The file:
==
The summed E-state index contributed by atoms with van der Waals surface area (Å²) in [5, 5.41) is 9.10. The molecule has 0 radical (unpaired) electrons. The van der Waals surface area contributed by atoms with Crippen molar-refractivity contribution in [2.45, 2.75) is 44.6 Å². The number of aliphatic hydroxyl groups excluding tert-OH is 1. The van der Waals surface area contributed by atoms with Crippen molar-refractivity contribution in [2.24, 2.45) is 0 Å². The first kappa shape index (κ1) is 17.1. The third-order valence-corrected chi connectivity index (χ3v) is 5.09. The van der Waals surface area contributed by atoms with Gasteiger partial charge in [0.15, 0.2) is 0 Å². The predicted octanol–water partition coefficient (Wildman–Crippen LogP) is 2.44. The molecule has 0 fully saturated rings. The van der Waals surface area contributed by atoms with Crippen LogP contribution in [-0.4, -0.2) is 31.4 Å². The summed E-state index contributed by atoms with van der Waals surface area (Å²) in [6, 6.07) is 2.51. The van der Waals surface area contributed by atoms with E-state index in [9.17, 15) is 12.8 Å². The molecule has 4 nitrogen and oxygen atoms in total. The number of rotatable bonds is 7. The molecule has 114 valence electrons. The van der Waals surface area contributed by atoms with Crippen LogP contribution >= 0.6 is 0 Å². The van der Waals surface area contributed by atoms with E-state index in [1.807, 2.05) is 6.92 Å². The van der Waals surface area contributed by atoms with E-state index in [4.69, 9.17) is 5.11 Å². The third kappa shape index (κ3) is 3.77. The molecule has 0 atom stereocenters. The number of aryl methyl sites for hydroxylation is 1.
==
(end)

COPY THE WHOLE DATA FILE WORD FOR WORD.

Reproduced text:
The summed E-state index contributed by atoms with van der Waals surface area (Å²) in [5, 5.41) is 9.10. The molecule has 0 radical (unpaired) electrons. The van der Waals surface area contributed by atoms with Crippen molar-refractivity contribution in [2.45, 2.75) is 44.6 Å². The number of aliphatic hydroxyl groups excluding tert-OH is 1. The van der Waals surface area contributed by atoms with Crippen molar-refractivity contribution in [2.24, 2.45) is 0 Å². The first kappa shape index (κ1) is 17.1. The third-order valence-corrected chi connectivity index (χ3v) is 5.09. The van der Waals surface area contributed by atoms with Gasteiger partial charge in [0.15, 0.2) is 0 Å². The predicted octanol–water partition coefficient (Wildman–Crippen LogP) is 2.44. The molecule has 0 fully saturated rings. The van der Waals surface area contributed by atoms with Crippen LogP contribution in [-0.4, -0.2) is 31.4 Å². The summed E-state index contributed by atoms with van der Waals surface area (Å²) in [6, 6.07) is 2.51. The van der Waals surface area contributed by atoms with E-state index in [9.17, 15) is 12.8 Å². The molecule has 4 nitrogen and oxygen atoms in total. The number of rotatable bonds is 7. The molecule has 114 valence electrons. The van der Waals surface area contributed by atoms with Crippen LogP contribution >= 0.6 is 0 Å². The van der Waals surface area contributed by atoms with E-state index in [1.807, 2.05) is 6.92 Å². The van der Waals surface area contributed by atoms with E-state index in [4.69, 9.17) is 5.11 Å². The third kappa shape index (κ3) is 3.77. The molecule has 0 atom stereocenters. The number of aryl methyl sites for hydroxylation is 1.